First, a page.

3) the last parameter of the absorber is mass, this can be obtained through [itex] m_a=k_a/\omega^2[/itex]. where omega is the operating speed of the unbalance vibration.

    You now have a vibration absorber which can be further detailed and experimented with on the equipment and possibly further improved.

  10. Feb 16, 2012 #9
    Another thought as I re-read your OP.
    If you must repair the support beams than the best solution to your problem is to design the beams such that they suppress the vibration absolutely. The second best option is the above TMD (tuned mass damper). Basically what you need is the vibration spectrum of the equipment. Some force vs. frequency data. Then you can design the supports such that none of the vibration "gets through" them..
  11. Feb 16, 2012 #10
    What do you mean by them suppressing vibration absolutely?
  12. Feb 16, 2012 #11
    I mean the supports can be designed to let no vibratory force through without using a TMD. The literature on both of these topics is not scarce. The methodologies are also well developed.
  13. Feb 23, 2012 #12
    Got to do a bit more work on the problem between actual work. I calculated all of the loads and determined where the vibration is coming from. There's one thing that I can't understand for the life of me... and it's making me feel like I'm missing something very basic.

    I'm trying to prove to myself analytically that the concrete supports work (they obviously do in real life). I'm assuming that the theory behind their construction is that the natural frequency of the foundation should be larger than the forcing frequency (I read about 2x or more). Using this equation I was able to calculate the amplitude ratio of the concrete design:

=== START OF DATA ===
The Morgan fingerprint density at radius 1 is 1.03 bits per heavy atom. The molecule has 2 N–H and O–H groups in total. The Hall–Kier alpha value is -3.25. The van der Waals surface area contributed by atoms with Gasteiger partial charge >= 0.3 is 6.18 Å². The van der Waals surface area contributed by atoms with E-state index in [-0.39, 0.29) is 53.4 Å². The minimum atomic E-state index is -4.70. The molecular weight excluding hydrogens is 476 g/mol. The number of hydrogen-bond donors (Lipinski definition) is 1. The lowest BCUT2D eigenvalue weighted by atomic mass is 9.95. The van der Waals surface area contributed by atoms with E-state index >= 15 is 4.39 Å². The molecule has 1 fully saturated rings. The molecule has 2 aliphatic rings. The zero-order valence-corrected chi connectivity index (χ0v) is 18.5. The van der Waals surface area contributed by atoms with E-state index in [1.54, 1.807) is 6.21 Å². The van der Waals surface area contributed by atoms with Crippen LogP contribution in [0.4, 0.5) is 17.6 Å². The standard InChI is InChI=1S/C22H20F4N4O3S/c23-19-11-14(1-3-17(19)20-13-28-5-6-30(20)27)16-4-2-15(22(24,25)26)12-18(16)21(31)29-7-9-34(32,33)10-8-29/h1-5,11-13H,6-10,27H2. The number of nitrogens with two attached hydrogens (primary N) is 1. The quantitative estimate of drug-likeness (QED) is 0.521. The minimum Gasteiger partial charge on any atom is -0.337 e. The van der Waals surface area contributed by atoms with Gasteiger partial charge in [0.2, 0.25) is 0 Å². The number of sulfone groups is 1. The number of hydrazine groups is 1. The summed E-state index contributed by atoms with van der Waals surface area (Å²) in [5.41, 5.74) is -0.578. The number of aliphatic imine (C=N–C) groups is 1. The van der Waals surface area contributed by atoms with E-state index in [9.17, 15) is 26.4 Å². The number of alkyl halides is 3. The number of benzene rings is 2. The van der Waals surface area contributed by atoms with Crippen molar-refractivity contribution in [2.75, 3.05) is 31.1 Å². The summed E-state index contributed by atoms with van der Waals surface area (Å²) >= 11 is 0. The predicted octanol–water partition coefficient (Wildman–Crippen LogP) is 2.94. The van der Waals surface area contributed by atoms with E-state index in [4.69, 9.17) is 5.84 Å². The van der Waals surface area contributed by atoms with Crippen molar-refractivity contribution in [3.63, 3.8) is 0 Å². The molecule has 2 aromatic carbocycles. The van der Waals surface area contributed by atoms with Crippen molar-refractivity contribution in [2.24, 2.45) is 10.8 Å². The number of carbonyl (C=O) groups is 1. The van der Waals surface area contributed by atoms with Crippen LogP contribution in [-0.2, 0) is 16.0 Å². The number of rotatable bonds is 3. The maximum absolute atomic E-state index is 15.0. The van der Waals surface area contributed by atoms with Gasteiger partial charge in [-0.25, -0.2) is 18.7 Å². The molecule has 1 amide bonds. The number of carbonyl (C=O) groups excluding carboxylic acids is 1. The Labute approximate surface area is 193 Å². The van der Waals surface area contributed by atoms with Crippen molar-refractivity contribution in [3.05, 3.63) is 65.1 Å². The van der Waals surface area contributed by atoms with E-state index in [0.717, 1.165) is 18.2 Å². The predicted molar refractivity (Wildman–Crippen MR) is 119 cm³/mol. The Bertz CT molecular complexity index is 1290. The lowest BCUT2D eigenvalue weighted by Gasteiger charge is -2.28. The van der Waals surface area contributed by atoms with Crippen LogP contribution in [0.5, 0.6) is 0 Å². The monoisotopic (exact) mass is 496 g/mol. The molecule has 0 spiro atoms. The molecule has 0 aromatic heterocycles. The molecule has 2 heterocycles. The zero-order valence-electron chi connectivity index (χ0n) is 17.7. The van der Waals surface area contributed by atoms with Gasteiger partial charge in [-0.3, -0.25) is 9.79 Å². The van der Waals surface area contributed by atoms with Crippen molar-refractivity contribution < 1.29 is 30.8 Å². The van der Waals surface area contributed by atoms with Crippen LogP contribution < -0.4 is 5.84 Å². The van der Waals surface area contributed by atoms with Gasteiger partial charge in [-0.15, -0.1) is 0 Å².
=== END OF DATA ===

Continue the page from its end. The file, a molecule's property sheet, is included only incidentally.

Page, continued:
Amplitude ratio = actual amplitude/free amplitude = (w^2/w_n^2)/ sqrt((1-(w^2/w_n^2))^2+(2cw/w_n)^2)

    Now I estimated the plynths as blocks and estimated their spring constants as EA/l (combining F=k*dL and E= F/A/dL/L). Calculated their mass as A*l*rho. Thus, the natural frequency is sqrt(E/(l^2*rho).

    This is all good for concrete as I get a very small amplitude ratio of around 0.008.

    However, I get an even smaller amplitude ratio when using steel and the same method of finding spring constant. I doubt this is the case in real life as I read in studies that introducing steel reduces stiffness and lowers natural frequency to the forcing frequency.

    I know I'm making a bunch of big assumptions (concrete is elastic at this point, spring constant calculation, damping is very small, solid block supports for steel & concrete, etc) but what am I missing/messing up?

    Edit: Thinking about it, this result might actually be okay (but useless). I am assuming that the steel was just a solid block. Obviously, this isn't how it'll be constructed. I need to learn about supports now, and how to determine equivalnet mass & spring constant.
    Last edited: Feb 23, 2012
  14. Feb 24, 2012 #13
    Are you assuming a huge solid piece of steel? If so this would cause huge error. One huge block of steel, wow.

    There is likely to be a couple c-channels or I beams that make up the structure. Their elasticity is going to be made up of their components.

    Also, concrete doesn't abide by the same modulus rules as steel (or any metal). If you want something accurate you need to look up concrete design.

    Why are you doing this if the concrete works fine.
  15. Feb 24, 2012 #14
    And don't forget about the steel within the concrete..